Choosing the right pension fund is important if you want to make the most of your investment. A young person just starting their career, or someone who has a higher tolerance for risk will opt for a different portfolio of assets than someone in the last few years before retirement who'd prefer a low-risk pension fund, particularly if they want the guaranteed income of an annuity.
As a guide, if you're less than 15 years away from retirement, it's a good idea to start moving some of your pension investments from funds that invest primarily in shares to ones that invest in bonds and cash. Many personal, stakeholder and workplace defined contribution pension plans offer a 'lifestyle' fund, which automatically shifts the balance of your investments towards less risky investments as you get closer to retirement.
If your pension isn't in a lifestyle or target-date fund, you can reduce the risk yourself by switching your pension from riskier funds to ones that have a lower risk. You might be able to do this easily online on your pension provider's website, although worth consulting a financial adviser unless you're confident about selecting the suitable funds. If you decide to switch funds, check if there's a switching fee and what the charges on the new funds will be.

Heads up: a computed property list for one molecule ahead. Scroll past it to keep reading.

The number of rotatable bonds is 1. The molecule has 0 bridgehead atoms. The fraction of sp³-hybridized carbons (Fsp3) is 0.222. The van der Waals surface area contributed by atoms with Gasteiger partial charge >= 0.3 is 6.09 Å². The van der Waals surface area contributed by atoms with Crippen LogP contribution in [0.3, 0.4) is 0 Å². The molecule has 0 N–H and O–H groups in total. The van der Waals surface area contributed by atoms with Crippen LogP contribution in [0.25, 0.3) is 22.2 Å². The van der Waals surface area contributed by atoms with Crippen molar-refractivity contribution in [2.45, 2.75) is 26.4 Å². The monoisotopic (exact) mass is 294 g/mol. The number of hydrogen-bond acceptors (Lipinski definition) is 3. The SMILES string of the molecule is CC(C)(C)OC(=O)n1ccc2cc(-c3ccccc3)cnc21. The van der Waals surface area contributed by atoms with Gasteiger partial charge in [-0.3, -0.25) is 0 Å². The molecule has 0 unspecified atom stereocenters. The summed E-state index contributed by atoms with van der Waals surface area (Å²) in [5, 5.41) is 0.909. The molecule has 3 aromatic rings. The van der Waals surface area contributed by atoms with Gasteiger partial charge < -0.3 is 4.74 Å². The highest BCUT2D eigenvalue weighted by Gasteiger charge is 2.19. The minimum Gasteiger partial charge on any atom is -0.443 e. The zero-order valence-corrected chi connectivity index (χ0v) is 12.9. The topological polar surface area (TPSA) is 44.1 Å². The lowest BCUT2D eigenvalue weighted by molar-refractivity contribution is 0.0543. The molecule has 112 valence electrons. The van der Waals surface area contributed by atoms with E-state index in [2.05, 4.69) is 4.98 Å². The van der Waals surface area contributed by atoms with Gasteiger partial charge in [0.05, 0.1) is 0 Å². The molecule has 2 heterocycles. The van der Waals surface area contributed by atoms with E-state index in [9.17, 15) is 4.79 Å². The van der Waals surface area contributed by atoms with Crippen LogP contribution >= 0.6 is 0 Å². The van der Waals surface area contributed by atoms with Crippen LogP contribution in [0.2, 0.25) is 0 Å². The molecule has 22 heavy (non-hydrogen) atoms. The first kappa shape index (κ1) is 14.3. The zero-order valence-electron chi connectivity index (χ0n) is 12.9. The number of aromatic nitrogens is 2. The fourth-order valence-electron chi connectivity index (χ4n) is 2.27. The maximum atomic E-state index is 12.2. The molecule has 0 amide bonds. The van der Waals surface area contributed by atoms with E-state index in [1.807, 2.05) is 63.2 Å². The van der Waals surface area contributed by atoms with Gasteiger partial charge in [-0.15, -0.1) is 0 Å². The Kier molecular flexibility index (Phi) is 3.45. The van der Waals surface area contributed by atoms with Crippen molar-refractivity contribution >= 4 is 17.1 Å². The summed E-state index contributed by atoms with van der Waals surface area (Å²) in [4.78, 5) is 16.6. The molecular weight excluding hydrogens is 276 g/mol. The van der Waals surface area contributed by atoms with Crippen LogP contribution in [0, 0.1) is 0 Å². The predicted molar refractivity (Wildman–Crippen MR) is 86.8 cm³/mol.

Defined contribution pension schemes usually offer a range of different funds in which to invest your contributions. Your pension provider should provide detailed information about the various options available to you on a fund fact sheet. Before you invest in a fund, you should be given a Key Investor Information Document (KIID). This will explain the fund's investment objectives, charges and other information.
If you need help choosing a pension fund or want to review your retirement options, particularly in the decade before you plan to retire, speak to a financial adviser. Regulated financial advisers are authorised to give you advice and recommend suitable pensions products and investment options so you can look forward to a comfortable, financially secure retirement.